Reflecting on nearly a lifetime living in New York City, Kalman told Magenta, "Superficially, of course, it's more gentrified, but it hasn't been whitewashed into only rich people who can afford expensive things. It's a staggering ethnic mix. In the fabric of people and madness and intricacy, it hasn't changed at all. It just still is incredible. Also, I really don't like generalities in terms of what the city is like."
Ernest Hemingway's travels took him all over the world, and his works of fiction, known for its succinct, direct style, later propelled him to win prizes like the Pulitzer and Nobel Prize in Literature.
However, his first novel, "The Sun Also Rises," featured Pamplona, Spain, a city he would grow to adore. Pamplona inspired Hemingway to write of bohemians enjoying the San Fermin Festival's running-of-the-bulls event.
Author Gertrude Stein first suggested Hemingway visit Pamplona during its carnival season, and he visited nine times beginning in 1923. But it was his 1926 novel "The Sun Also Rises" that captured the heart of a "lost generation" looking to find themselves in excess and thrills like watching the dramatic festivities in San Fermin.
The city would later become overrun by tourists, partially due to his influence. Hemingway's last visit to the city in 1959 was perhaps the most unhappy with fascist rulers at his helm who banned his books.
Méret Oppenheim's bantering with Pablo Picasso and Dora Maar at the Café de Flore inspired her infamous and iconic piece, "Object (or Luncheon in Fur)," which was exhibited at the first surrealist exhibition of objects at Charles Ratton Gallery in Paris and then later at the MoMA. The piece would become the first object made by a woman acquired by the vaunted art museum, earning Oppenheim the moniker "First Lady of MoMA."
Paris' cafes and French fashion undeniably inspired Oppenheim's piece. While at the cafe, Picasso jokingly said that anything could be covered in fur, which prompted Oppenheim to reply, "Even this plate and this cup here." When her tea was cooling, she jokingly asked the waiter for more fur for her cup—rousing her to create a fur-covered piece that would both mark her as an "artist who works in fur" and cement her place in surrealist art.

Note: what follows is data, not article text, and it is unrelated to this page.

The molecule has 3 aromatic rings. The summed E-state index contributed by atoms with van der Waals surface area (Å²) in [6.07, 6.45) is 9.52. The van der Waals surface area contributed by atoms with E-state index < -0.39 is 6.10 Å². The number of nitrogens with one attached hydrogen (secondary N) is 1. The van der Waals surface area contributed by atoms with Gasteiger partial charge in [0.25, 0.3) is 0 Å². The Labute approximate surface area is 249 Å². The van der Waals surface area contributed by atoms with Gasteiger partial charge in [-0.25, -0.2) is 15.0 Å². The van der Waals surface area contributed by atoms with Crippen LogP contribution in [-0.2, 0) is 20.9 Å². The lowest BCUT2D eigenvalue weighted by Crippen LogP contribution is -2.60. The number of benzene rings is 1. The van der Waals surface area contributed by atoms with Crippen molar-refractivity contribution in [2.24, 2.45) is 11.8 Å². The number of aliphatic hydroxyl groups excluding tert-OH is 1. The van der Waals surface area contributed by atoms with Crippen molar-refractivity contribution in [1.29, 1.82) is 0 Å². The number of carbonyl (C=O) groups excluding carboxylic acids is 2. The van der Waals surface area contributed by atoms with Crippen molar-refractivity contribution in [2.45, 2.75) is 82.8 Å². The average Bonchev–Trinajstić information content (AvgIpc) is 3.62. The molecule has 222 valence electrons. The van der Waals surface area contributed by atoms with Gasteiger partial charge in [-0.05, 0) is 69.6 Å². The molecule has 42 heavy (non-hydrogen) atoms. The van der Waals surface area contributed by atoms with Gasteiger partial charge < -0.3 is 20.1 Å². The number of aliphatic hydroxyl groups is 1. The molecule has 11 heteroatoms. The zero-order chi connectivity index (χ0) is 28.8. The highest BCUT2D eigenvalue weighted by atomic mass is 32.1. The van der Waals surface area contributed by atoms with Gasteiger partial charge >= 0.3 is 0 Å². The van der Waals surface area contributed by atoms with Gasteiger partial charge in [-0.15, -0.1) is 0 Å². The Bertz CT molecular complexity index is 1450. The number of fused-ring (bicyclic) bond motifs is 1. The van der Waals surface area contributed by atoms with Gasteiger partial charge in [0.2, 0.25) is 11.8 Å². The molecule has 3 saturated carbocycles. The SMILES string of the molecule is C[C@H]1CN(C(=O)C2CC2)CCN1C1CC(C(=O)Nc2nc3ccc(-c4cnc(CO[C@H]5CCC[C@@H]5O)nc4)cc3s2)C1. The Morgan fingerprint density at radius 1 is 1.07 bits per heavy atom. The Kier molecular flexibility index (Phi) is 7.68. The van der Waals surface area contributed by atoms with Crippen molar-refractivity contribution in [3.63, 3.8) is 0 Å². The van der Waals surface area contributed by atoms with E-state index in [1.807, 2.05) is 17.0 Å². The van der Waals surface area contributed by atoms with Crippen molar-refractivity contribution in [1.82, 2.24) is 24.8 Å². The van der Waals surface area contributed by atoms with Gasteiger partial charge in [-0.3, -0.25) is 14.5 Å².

Elizabeth Gilbert's 2016 memoir, "Eat, Pray, Love," spent more than 170 weeks on the "New York Times" bestseller list and later became a movie featuring Julia Roberts as the author. The story follows Gilbert's soul-seeking journey that spanned Italy (to eat), India (to pray), and Bali (to love).
Gilbert set out on her yearlong travels to heal following a divorce and wrote about the guidance she found from a spiritual healer in the town of Ubud, which sent her on her journey. In the book, Gilbert outlines how Ketut Liyer predicted the author's return to Bali. She said in her book: "The Balinese don't wait and see 'how things go.' That would be terrifying. They organize how things go, in order to keep things from falling apart."
Gilbert's influence on Indonesia was so profound with spiritual seekers that the Minister of Culture and Tourism issued a call to train more hotel staff in Ubud in yoga and meditative practice.
Joni Mitchell summarized the notoriety of Laurel Canyon, a neighborhood behind Sunset Boulevard:
"When I first came out to L.A. [in 1968], my friend [photographer] Joel Bernstein found an old book in a flea market that said: 'Ask anyone in America where the craziest people live and they'll tell you California. Ask anyone in California where the craziest people live and they'll say Los Angeles. Ask anyone in Los Angeles where the craziest people live and they'll tell you Hollywood. Ask anyone in Hollywood where the craziest people live and they'll say Laurel Canyon. And ask anyone in Laurel Canyon where the craziest people live and they'll say Lookout Mountain.' So I bought a house on Lookout Mountain."
Vanity Fair's Lisa Robinson contends that the canyon was the hotbed for "the most melodic, atmospheric, and subtly political American popular music" of the mid-1960s to the early 1970s.
Much of the music would be considered formative to today's Americana genre. Its residents, including Bonnie Raitt, Carole King, the Eagles, Crosby, Stills, and Nash, socialized and collaborated heavily. At Laurel Canyon, these artists found a refuge among likeminded souls who felt at home in the neighborhood's winding roads and countercultural values.
Following a pilgrimage from the French border to the Cathedral of Santiago de Compostela in Spain, the now-acclaimed Brazilian writer of "The Alchemist" Paulo Coelho wrote his first book at 38, aptly titled, "The Pilgrimage."
After the trek and writing his first book, Coelho reflected on why it had taken him so long to fulfill his dream of writing, which sparked the inspiration for "The Alchemist." The story tells the tale of a man named Santiago who journeys to Africa to pursue his dream of seeking treasure—only to find it back home where he first dreamed of the treasure.
Coelho's books were responsible for an incredible increase in pilgrimages, from an estimated 450 a year to 100,000 in 2007, as Newsweek noted. "This road to Santiago was sleeping these past 400 years," Phil Cousineau, author of "The Art of Pilgrimage," told Newsweek. ''And then, all of a sudden, it awoke, spontaneously."
"The Alchemist" has sold more than 2 million copies worldwide.
Story editing by Carren Jao. Copy editing by Kristen Wegrzyn.